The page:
We've come a long way, baby. Women save money at the same rate as men, are burdened with less credit card debt, and on the whole are superior investors. Way to go, girlfriends!
So where's the "happily ever after" ending?
Just take a look at the results of a survey by Woman's Day magazine and America Online. If made a millionaire, 40% of the 800,000 women surveyed would buy a nicer home and car. And nearly 20% would buy extravagant presents for family, friends, and themselves.
Ladies, ladies. We've come too far to make rash, uninformed, impulsive decisions about our money. It's no longer a question of if we are forced to make major money decisions on our own. It's when. Statistics show that between 80% and 90% of all women will at some point in their lives be the sole financial decision-maker for their households.
Don't get me wrong. I don't condemn my sisters for going on a shopping spree with a fictional million smackaroos. But I do take issue with the 69% of respondents to whom it did not occur to invest the windfall for their future.
She Spends/Saves, He Spends/Saves (More)
Thankfully, when faced with real-life money scenarios, women make more down-to-earth decisions. According to the Employee Benefit Research Institute, working women contribute the same percentage of their income to retirement accounts as men (about 7% per year). And though we may have a reputation as the over-spending gender, our debt levels are actually lower than the guys'.
Still, that doesn't mean we're socking away enough. Our retirement accounts are worth less than half as much as the guy in the next cubicle. Participation in the workforce is one reason why. On average, women spend about 12 years out of the office raising kids, compared to 16 months of time off taken by men. Salary disparity also plays a role in our smaller stashes. When it's time to start collecting our due from Uncle Sam, the average Social Security stipend for us gals is just $697 compared to $768 for the guys. Yet according to the Woman's Day survey, 6% of us would give up half of our current salary to be thin for life!
And while the final tab we ring up at the mall may be lower than that tallied by the supposedly shopping-challenged gender (men age 30 to 44 years old carry on average $16,400 in debt compared with $14,575 for their female counterparts.), roughly 70% of those enrolled in debt management plans are women.
Don't let those numbers get you down. With a little know-how and our instinctive feminine wiles, women are a force to be reckoned with when it comes to money management. Get us behind the wheel of a portfolio and watch the magic, men. We're more persistent and consistent but less impulsive than the opposite sex. And our patience pays off in our returns -- on average, our portfolios better those of the hairier sex by 1.4%.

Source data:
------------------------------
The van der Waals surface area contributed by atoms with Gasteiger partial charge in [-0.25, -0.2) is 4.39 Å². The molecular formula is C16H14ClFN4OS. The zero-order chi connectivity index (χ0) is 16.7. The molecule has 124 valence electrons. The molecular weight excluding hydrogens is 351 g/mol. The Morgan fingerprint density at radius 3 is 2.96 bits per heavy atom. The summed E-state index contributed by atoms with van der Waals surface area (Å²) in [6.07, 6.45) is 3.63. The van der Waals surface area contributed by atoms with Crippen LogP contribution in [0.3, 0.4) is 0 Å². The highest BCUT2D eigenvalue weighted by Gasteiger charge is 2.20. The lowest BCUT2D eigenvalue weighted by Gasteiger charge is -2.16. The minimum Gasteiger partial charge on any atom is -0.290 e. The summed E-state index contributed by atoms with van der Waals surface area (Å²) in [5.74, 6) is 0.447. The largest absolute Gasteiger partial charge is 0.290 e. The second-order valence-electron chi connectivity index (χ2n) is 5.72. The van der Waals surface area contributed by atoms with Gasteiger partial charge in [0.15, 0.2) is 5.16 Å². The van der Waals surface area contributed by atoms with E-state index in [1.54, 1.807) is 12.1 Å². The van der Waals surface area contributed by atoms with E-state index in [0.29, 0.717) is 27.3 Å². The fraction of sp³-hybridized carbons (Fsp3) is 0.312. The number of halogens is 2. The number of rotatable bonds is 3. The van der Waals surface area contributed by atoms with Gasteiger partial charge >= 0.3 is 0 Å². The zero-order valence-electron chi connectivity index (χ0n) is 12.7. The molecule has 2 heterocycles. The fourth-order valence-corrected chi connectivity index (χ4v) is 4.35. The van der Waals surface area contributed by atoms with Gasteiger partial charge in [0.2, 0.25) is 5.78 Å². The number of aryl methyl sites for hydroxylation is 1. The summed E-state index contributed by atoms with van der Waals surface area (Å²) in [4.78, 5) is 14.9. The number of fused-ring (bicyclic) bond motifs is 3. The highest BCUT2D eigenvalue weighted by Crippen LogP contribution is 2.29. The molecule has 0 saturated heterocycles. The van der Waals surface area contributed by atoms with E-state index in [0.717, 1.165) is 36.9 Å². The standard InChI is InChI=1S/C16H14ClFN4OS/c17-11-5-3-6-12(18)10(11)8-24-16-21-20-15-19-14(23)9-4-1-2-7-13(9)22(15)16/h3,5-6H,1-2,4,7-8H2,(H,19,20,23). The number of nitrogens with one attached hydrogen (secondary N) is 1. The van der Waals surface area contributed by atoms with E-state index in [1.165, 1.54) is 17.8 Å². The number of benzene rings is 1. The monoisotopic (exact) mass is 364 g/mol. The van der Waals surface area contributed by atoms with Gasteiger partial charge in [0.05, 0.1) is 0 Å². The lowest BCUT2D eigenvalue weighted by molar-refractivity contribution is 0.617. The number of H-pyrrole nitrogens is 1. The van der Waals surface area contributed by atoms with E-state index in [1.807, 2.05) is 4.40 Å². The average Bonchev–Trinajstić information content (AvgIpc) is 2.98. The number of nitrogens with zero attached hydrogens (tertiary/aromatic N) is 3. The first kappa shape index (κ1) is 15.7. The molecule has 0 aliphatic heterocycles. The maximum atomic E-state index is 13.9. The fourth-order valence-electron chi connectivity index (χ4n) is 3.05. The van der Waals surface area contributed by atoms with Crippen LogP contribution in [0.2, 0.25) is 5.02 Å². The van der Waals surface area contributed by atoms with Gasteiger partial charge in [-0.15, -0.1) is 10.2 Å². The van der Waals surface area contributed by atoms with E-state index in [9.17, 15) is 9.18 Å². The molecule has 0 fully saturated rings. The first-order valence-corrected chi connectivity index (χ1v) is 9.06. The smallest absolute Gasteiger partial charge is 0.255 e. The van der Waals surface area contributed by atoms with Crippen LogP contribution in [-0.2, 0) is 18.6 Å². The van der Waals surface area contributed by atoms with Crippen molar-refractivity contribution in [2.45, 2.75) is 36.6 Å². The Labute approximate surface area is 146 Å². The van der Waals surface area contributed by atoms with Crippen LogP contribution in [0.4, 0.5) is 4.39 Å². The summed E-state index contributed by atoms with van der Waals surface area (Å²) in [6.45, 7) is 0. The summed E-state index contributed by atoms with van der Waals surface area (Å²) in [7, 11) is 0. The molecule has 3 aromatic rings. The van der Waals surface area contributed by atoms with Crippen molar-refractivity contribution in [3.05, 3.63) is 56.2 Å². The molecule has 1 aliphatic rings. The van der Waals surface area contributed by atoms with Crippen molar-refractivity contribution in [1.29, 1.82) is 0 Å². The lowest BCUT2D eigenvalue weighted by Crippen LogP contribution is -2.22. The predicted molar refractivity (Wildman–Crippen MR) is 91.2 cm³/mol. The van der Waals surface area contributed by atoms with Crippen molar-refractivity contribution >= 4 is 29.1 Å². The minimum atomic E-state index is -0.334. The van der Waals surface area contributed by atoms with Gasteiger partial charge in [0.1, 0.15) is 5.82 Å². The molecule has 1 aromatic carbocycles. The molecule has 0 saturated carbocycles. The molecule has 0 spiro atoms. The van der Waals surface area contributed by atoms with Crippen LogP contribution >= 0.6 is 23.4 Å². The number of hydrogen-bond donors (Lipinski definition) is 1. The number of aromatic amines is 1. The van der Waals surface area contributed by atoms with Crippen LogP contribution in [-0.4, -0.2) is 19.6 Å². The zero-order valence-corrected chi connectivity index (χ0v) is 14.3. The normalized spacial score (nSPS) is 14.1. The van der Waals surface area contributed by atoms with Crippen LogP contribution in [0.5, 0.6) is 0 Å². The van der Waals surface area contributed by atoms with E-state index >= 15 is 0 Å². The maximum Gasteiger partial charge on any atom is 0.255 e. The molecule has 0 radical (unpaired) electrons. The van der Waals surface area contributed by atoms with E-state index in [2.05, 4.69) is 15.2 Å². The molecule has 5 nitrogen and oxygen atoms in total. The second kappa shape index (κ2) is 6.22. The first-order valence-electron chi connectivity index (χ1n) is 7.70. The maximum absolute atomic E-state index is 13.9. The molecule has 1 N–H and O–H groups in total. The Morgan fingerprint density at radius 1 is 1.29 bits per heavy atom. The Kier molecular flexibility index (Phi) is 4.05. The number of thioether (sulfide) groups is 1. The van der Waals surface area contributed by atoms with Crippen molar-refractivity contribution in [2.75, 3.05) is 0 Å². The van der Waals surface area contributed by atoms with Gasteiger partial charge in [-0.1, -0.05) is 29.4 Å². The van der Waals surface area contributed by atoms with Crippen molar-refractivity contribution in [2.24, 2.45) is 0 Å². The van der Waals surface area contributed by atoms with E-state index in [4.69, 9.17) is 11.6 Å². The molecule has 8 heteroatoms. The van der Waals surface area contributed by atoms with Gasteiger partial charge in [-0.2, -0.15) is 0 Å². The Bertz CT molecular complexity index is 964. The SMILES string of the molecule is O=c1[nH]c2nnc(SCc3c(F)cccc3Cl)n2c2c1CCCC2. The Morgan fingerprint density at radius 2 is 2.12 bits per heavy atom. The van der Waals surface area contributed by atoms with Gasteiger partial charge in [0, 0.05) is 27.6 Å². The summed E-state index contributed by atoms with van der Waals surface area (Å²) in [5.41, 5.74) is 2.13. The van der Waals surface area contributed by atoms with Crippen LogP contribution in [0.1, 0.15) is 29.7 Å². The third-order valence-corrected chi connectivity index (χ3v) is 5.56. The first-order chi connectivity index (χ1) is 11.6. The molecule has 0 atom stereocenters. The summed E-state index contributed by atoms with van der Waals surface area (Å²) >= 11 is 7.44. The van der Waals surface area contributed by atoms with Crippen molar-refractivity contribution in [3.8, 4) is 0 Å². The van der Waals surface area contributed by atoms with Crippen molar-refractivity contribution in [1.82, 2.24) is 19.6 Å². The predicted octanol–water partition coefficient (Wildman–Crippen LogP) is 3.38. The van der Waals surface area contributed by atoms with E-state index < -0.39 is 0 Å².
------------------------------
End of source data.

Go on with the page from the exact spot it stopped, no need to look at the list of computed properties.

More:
We're not just pretty faces who happen to be really good at fast math when calculating 33% of the lowest marked price plus an additional 15% discount taken at the register (with coupon).
Women account for nearly half of all investors. According to a study by the Spectrem Group, a woman is the head of household and/or primary investment decision-maker in 2.3 million households that have total assets exceeding $500,000.
Bill Mann (TMF Otter) would have never discovered his first pick for Tom Gardner's Motley Fool Hidden Gems had he not noticed that his wife's shopping habits had changed dramatically since they had kids. He owes this company's success to his lovely wife, Judy.
It takes a real man to recognize the muscle his bride brings to the family portfolio.
My completely unscientific take on the state of women's finances is that a lot of us are on the right track. My single female friends own more homes than my single guy friends. They are cautious about their spending (save for the occasional Nordstrom annual shoe sale) and feel confident about making the tough choices. They are quick to remedy their bad money decisions and freely seek counsel when considering their options.
The women I know want a marriage of equality, not excess. They seek a life of comfort, not accoutrements. When faced with real-life money issues, more and more of us make smart choices. Given the way life's deck is stacked, it's imperative.
Dayana Yochim is the author ofThe Motley Fool's Guide to Couples & Cash.